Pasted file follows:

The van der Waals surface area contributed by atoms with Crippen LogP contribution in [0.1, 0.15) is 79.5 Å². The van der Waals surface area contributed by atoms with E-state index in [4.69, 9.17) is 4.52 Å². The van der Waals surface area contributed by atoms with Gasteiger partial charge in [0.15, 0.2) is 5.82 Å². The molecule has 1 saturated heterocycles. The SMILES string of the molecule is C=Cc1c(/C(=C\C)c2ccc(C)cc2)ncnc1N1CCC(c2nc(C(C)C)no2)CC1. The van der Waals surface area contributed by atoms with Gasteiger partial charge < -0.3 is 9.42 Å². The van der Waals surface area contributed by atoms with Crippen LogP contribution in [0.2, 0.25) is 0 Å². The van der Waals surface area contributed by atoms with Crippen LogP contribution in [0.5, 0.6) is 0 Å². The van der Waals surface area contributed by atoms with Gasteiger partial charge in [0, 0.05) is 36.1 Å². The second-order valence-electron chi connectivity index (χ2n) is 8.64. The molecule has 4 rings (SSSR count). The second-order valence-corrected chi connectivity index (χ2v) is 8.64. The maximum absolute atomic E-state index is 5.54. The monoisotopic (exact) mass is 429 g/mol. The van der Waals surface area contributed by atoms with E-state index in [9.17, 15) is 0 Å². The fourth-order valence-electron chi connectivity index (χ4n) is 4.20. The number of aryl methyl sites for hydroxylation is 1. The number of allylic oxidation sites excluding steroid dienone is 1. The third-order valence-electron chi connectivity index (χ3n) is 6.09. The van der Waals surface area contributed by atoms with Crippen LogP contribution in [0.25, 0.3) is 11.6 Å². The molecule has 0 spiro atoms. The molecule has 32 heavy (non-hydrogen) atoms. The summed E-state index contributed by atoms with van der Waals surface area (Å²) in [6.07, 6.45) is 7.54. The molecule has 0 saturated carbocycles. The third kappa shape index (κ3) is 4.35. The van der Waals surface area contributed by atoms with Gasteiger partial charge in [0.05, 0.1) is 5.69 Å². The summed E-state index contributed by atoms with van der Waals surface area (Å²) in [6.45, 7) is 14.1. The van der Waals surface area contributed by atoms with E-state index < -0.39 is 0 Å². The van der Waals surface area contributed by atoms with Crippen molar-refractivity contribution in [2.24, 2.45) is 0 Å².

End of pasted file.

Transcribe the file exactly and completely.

The van der Waals surface area contributed by atoms with Crippen LogP contribution in [0.1, 0.15) is 79.5 Å². The van der Waals surface area contributed by atoms with E-state index in [4.69, 9.17) is 4.52 Å². The van der Waals surface area contributed by atoms with Gasteiger partial charge in [0.15, 0.2) is 5.82 Å². The molecule has 1 saturated heterocycles. The SMILES string of the molecule is C=Cc1c(/C(=C\C)c2ccc(C)cc2)ncnc1N1CCC(c2nc(C(C)C)no2)CC1. The van der Waals surface area contributed by atoms with Gasteiger partial charge < -0.3 is 9.42 Å². The van der Waals surface area contributed by atoms with Crippen LogP contribution in [0.2, 0.25) is 0 Å². The van der Waals surface area contributed by atoms with Crippen LogP contribution in [0.5, 0.6) is 0 Å². The van der Waals surface area contributed by atoms with Gasteiger partial charge in [0, 0.05) is 36.1 Å². The second-order valence-electron chi connectivity index (χ2n) is 8.64. The molecule has 4 rings (SSSR count). The second-order valence-corrected chi connectivity index (χ2v) is 8.64. The maximum absolute atomic E-state index is 5.54. The monoisotopic (exact) mass is 429 g/mol. The van der Waals surface area contributed by atoms with E-state index in [9.17, 15) is 0 Å². The fourth-order valence-electron chi connectivity index (χ4n) is 4.20. The number of aryl methyl sites for hydroxylation is 1. The number of allylic oxidation sites excluding steroid dienone is 1. The third-order valence-electron chi connectivity index (χ3n) is 6.09. The van der Waals surface area contributed by atoms with Crippen LogP contribution in [0.25, 0.3) is 11.6 Å². The molecule has 0 spiro atoms. The molecule has 32 heavy (non-hydrogen) atoms. The summed E-state index contributed by atoms with van der Waals surface area (Å²) in [6.07, 6.45) is 7.54. The molecule has 0 saturated carbocycles. The third kappa shape index (κ3) is 4.35. The van der Waals surface area contributed by atoms with Gasteiger partial charge in [0.05, 0.1) is 5.69 Å². The summed E-state index contributed by atoms with van der Waals surface area (Å²) in [6.45, 7) is 14.1. The van der Waals surface area contributed by atoms with E-state index < -0.39 is 0 Å². The van der Waals surface area contributed by atoms with Crippen molar-refractivity contribution in [2.24, 2.45) is 0 Å².